Return to Genesis of Eden?

The Heresy of the Free Spirit in the Later Middle Ages 1972 Robert E. Lerner
University of California Press, Berkeley.
ISBN 0-520-01908-3

These extracts are included for research purposes as they are deemed essential to the transformation. Please purchase the book.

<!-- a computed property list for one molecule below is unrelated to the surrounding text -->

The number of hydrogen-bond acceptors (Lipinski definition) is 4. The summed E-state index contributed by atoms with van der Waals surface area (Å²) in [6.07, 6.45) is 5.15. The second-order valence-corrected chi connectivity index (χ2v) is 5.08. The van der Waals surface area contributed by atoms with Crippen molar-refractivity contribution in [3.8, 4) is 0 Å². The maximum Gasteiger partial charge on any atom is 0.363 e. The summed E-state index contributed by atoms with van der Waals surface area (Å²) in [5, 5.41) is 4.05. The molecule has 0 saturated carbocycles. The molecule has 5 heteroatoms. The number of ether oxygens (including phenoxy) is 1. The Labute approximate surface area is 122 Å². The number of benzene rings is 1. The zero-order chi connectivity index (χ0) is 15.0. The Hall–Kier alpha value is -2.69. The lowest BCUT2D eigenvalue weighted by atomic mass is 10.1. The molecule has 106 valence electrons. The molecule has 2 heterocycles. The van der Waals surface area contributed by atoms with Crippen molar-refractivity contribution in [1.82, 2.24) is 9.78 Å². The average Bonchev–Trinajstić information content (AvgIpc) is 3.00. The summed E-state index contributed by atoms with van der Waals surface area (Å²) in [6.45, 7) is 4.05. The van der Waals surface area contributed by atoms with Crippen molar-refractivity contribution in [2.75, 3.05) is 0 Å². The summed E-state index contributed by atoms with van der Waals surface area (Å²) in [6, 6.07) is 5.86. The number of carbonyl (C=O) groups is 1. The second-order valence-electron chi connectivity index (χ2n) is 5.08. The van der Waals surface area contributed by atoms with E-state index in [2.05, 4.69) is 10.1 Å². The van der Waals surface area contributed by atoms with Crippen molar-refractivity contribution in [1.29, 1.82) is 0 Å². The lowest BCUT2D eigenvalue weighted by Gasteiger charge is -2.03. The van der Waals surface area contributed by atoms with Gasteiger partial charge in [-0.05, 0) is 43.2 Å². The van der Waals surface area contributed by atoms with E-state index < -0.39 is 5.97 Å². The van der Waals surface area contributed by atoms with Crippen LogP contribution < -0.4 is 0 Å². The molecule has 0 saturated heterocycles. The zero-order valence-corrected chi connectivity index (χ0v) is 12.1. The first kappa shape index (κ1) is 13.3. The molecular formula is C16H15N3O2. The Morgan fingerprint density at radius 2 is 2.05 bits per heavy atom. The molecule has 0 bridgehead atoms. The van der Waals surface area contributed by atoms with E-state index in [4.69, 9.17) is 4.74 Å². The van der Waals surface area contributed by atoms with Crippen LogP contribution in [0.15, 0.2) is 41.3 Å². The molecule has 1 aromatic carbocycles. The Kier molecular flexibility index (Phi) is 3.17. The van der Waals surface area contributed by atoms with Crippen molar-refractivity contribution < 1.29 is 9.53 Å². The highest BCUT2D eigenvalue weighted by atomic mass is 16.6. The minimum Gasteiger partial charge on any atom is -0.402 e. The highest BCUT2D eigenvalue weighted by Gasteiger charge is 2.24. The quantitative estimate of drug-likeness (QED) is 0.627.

On the last day of May, 1310, a woman named Marguerite Porete was burned at the Place de Grieve in what Henry Charles Lea has called the first formal auto de fe of which we have cognizance at Paris." According to a semi-official chronicler, she wrote a book [Mirror of Simple Souls] which taught that "a soul annihilated in the love of the Creator could, and should, grant to nature all that it desires." This sentence implies two heresies: pantheism (or more properly autotheism, a term which will hereafter be used), and antinomianism; that is, not only can a soul become one with God, but in consequence of such a state it can ignore the moral law. This is commonly understood as the essence of the "Free-Spirit" heresy, and since we knew little more about Marguerite's beliefs until very recently, Lea, who loved to issue verdicts, appeared justified in calling her "the first apostle in France of the German sect of Brethren of the Free Spirit." In the next year, Meister Eckhart, a German Dominican, came to Paris and stayed at St. Jacques. Another inmate of that convent was Berengar of Landora, one of the theologians who had found heresy in Marguerite Porete's book. Perhaps Eckhart learned about her ideas from Berengar or another source, though this is a matter only for conjecture.